It is possible to get pregnant on every day of a woman’s cycle.
Myth. Women’s menstrual cycles have a fertile window of about 6 days, ending in the day of ovulation. However, the fertile window may occur on different days within the cycle.
A woman is likely to get pregnant on the days right after her period.
Myth. In most menstrual cycles, there are some days between the end of the period and the beginning of the fertile window; however, in some unusual cycles, the fertile window starts before her period ends. This is more common in women who are nearing menopause.
A woman is likely to get pregnant on the days right before her period.
Myth. In most menstrual cycles, there are at least 10 days after ovulation and before the next period. Intercourse during these days will not result in pregnancy. However, in some unusual cycles, ovulation and the fertile window may be delayed, so you cannot rely on counting days to know for sure when ovulation happens.
A woman is likely to get pregnant around the middle of her cycle.
Myth and fact. For many women, ovulation happens around the middle of the cycle. However, in women with regular cycles, ovulation may occur as early as day 9 or as late as day 21. With an irregular cycle, ovulation may occur even earlier than day 9 or much later than day 21.
A woman is less likely to get pregnant on days when vaginal secretions are present.
Myth. In the days prior to ovulation, the cervix (the opening of the uterus) increases production of vaginal secretions. Days without noticeable secretions are less likely to be fertile, but may still have some possibility of pregnancy.
It is impossible for women to identify the fertile window of the menstrual cycle.
Myth. By learning natural family planning, a woman can learn to identify the fertile window of her menstrual cycle.
If a woman were to have sex without birth control several times and not get pregnant, it means that she will not get pregnant from future sex without birth control.
Myth. Many women become pregnant from having sex just one time without birth control. At least 85% of women, who continue to have sex without birth control, even just once in a while, will be pregnant within one year.
A woman will only get pregnant if she has sex without birth control on the day she ovulates (releases an egg).
Myth. Sperm can live in the woman’s body for several days after sex so simply avoiding the day you ovulate will not keep you from getting pregnant. To identify the days that you are less likely to get pregnant, it is important to learn about your menstrual cycle.
If a woman has never been pregnant, it means that she is less likely to get pregnant.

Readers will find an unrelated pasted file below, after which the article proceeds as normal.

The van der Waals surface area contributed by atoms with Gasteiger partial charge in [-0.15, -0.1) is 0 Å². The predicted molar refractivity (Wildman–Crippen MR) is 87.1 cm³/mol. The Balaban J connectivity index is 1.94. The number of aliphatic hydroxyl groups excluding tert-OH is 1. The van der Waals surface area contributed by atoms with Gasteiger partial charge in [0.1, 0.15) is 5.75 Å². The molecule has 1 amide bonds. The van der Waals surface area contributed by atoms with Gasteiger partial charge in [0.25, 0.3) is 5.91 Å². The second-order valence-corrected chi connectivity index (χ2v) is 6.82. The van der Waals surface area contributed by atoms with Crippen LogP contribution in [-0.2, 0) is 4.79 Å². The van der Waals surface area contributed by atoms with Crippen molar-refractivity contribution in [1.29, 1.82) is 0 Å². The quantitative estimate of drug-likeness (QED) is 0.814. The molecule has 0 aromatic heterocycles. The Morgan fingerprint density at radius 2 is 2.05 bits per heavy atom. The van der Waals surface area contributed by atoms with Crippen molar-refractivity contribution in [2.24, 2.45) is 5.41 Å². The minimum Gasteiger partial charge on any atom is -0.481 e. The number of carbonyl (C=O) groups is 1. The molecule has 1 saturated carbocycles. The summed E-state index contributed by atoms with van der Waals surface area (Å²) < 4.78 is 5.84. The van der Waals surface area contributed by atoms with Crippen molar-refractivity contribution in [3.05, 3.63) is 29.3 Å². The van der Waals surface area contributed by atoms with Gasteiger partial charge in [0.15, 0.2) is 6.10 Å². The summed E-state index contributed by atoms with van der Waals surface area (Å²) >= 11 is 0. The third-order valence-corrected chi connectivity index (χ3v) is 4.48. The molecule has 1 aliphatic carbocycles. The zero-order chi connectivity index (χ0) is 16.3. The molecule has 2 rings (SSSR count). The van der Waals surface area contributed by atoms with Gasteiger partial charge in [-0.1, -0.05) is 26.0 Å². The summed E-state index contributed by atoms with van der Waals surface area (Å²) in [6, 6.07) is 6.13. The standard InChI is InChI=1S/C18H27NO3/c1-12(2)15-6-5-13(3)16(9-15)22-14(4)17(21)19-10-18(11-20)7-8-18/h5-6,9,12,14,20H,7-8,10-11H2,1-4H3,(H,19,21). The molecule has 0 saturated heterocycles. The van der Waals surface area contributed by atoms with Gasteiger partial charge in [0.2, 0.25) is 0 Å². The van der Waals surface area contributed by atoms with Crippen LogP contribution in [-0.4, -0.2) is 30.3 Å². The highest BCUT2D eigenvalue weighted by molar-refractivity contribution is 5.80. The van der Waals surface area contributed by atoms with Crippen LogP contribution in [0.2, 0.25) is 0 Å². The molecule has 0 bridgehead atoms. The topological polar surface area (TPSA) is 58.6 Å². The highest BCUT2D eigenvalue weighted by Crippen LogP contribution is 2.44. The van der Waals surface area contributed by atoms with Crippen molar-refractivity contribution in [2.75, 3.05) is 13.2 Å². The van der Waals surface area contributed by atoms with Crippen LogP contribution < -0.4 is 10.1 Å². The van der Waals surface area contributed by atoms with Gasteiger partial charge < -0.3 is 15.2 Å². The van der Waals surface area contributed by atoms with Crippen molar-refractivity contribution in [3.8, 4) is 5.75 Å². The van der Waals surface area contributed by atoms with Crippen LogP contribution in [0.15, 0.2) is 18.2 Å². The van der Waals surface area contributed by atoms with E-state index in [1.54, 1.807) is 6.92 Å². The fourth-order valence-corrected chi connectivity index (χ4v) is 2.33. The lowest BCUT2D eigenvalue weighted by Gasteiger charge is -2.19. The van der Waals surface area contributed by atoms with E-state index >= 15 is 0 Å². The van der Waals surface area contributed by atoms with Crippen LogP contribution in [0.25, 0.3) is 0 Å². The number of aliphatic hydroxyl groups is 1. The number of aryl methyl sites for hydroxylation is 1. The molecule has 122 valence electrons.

Myth. Your chance of getting pregnant is the same whether or not you have ever been pregnant.
If a woman’s partner has not gotten another woman pregnant in the past, it means that he cannot get her pregnant.
Myth. There are many reasons why your partner did not get another woman pregnant in the past. Your partner may still get you pregnant if you have sex with him without birth control.
If a woman was told by her doctor that she cannot get pregnant, she does not need to worry about pregnancy in the future.
Myth. Many women have misunderstood what health care providers have told them. Most of the time, these women find they can get pregnant just like any other woman. If you really want to know if you can get pregnant, ask for a second opinion. If you do not want to get pregnant now, be sure to let him/her know so you can start some type of birth control right away.
If a woman has irregular periods, she will not get pregnant.
Myth. Irregular periods make it hard to predict when a woman may ovulate (produce an egg) but most women with irregular periods still ovulate some of the time. This means they can still get pregnant from sex without birth control.
If a woman’s partner withdraws before ejaculation, she will not get pregnant.
Myth. Withdrawal is not a dependable method and many couples using it still get pregnant. There can be sperm in a man’s fluid before he ejaculates. If you want to learn a more reliable method, check out our Family Planning and Birth Control Section.
Pregnancy just happens, there is nothing a woman can do to prevent it.
Myth. While no woman has total control over whether or not she gets pregnant, there are very good methods of birth control to help prevent an unplanned pregnancy. Click here to find a method that best fits your needs.
Thinking about getting pregnant? Learn more about the healthy habits you can start before you get pregnant to increase your chances of having a healthy pregnancy and baby by visiting Power Your Life Power Your Health.